• [Yampolskiy2013] Yampolskiy, Roman V. "Turing test as a defining feature of AI-completeness." Artificial intelligence, evolutionary computing and metaheuristics. Springer, Berlin, Heidelberg, 2013. 3-17.


Paper 5Edit

  • title: Motion capture for teleoperated robots
  • author: Manuel Rodriguez
  • date: 2020-03-26

After programming a robot control software it's certain that the system won't work. After starting the robot program, the machine will behave like a random generator and fails to fulfill simple tasks. Let us make an example: somebody has created a two wheeled robot with Lego Mindstorms, and the task is that the robot avoid the obstacles and will reach a point on the map. The funny thing is, that it's not clear how the program should look like. A self-created program in Java will fail to fulfill the goal. Either the robot will collide with the obstacle, he can't locate himself on the map, or something else is wrong with the navigation system. Somebody may argue, that these are only detail problems which can be fixed with a better programming language and with advanced algorithm but they can't. It has to with robot programming in general. That means, the task of programming a wheeled robot is too complicated for today's computer scientists.

To overcome the issue and invent robots who are working better the first thing to do is to describe the problem more precisely. In the first example, the assumption was that the problem is equal to robot programming. There is the physical robot given which can execute a java program and the programmer has to write the code. This problem description works well for creating normal software which runs on a desktop PC but it fails for controlling robots. The more elaborated problem description isn't available for a robot and has to be developed first. A possible attempt into this direction is “Learning by demonstration” which will be explained next.

Before the problem can be described, it make sense to analyze which technology is working great. Suppose the human operator is allowed to use a joystick to move the robot towards the goal. This technique is working well. It's not very hard to program a software which transmits the joystick signal to the robot and the human operator has no problem to press the correct buttons at the right time to navigate the robot. And now, it's time to modify the teleoperation control a bit to make it more autonomously.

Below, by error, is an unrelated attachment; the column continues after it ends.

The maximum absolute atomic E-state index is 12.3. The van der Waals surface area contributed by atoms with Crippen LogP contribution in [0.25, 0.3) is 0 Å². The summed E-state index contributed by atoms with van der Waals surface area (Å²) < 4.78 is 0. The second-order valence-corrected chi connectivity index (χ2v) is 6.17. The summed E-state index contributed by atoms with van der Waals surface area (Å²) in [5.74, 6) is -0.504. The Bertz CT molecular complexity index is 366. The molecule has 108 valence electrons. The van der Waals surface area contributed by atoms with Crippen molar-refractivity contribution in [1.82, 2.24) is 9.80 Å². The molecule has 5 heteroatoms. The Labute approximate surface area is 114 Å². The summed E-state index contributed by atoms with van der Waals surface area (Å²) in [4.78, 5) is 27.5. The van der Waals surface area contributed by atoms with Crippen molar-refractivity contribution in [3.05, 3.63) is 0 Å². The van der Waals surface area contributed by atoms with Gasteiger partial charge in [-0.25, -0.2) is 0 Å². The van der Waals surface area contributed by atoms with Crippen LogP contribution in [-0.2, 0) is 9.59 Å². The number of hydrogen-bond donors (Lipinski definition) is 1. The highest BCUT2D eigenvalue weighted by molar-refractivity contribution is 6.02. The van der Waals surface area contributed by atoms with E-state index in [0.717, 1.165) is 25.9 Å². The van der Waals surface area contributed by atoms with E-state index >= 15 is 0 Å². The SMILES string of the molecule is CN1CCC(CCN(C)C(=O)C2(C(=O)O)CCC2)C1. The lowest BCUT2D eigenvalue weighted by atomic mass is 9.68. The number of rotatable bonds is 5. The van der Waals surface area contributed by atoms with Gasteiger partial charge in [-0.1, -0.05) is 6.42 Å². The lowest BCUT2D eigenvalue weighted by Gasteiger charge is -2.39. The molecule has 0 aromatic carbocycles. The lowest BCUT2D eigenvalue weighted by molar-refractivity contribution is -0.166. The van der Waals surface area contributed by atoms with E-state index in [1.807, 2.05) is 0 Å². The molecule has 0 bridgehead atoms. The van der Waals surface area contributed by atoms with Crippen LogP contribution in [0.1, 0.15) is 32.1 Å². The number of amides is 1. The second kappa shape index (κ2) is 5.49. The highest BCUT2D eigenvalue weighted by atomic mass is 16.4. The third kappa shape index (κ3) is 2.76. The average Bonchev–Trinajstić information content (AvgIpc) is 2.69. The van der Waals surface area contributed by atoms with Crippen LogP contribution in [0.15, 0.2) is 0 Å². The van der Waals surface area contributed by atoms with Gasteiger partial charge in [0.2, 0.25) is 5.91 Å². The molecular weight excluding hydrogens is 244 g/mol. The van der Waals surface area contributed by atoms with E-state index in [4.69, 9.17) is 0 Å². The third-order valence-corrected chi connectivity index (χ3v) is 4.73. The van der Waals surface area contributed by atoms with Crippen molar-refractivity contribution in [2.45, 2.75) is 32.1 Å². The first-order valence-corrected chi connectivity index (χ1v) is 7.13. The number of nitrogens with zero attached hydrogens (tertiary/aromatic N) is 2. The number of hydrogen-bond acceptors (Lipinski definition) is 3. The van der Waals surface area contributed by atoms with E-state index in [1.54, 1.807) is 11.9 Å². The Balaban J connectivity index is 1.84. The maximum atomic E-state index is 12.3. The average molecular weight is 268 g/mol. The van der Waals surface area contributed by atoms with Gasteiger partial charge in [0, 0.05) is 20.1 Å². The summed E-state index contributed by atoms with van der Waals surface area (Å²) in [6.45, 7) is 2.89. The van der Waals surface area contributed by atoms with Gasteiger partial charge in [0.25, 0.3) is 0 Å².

The next step after controlling a robot with a joystick is to create an “action recognition” software. That is a piece of code which is monitoring the teleoperation. Similar to a normal teleoperation control, the human operator is pressing buttons on the joystick to move the robot to the goal. The new thing is, that all the events or recognized. If the robot collides with an obstacle a message is drawn to the screen, and if the robot reaches the goal another message is shown.

A task recognition system can be used in two directions. It is monitoring existing actions but it's a also a model for producing actions. A task model is some kind of game in which actions can take place. In the given example the task model contains of two possible event: obstacle collision and goal-reached. These events are forming a formal rule system. That means from a software perspective the robot's world consists only of these sort of actions but nothing more.

In the next step the question can be answered how to control the robot autonomously in this newly created game. This task is equal to writing a narrow AI which can play a simple game like pong or tetris. The precondition for a narrow AI is, that the game rules are known and they are formalized in a computer program. Then a heuristic based solver can be created on top which brings the system into a goal state.

The bottleneck for robot control is, that no formal game is available. A game is a formalized problem space which defines actions. This problem space has to be created first. And the way in doing so is to program an action recognition system which is monitoring a teleoperated robot.

Now it's possible to explain why normal robot programming doesn't work very well. Suppose a newbie has build a physical robot and likes to program the system in Java. He will struggle because it's not clear what the problem is. That means the task is not reduced to a simple to solve programming problem but the task is not defined. It's not possible to write Java code for a problem which is unspecified. The consequence is that the programmer will struggle. Let us go a step backward and describe some well defined programming problems.

A problem which can be solved by writing code, has a very limited scope. For example one well defined problem is “print out the prime numbers from 2 to 100”. Creating Java code which can solve such a problem is not very hard. Another well defined problem is to search in an array for a certain number. This task can be mastered with a computer programming language also easily.

Robotics control has one important bottleneck. The problem specification is too broad. Even if the rule book of a robotics competition explains in detail what the robot has to do, for example to move to a goal position, the specification is not detailed enough. Instead of figuring out how to solve unspecified problems, the better idea is to ask a human operator to solve the issue. And take the human demonstration as input for creating a “task monitoring system”. That means, the first step is not create the robot control software, but in the first step the problem space is explored.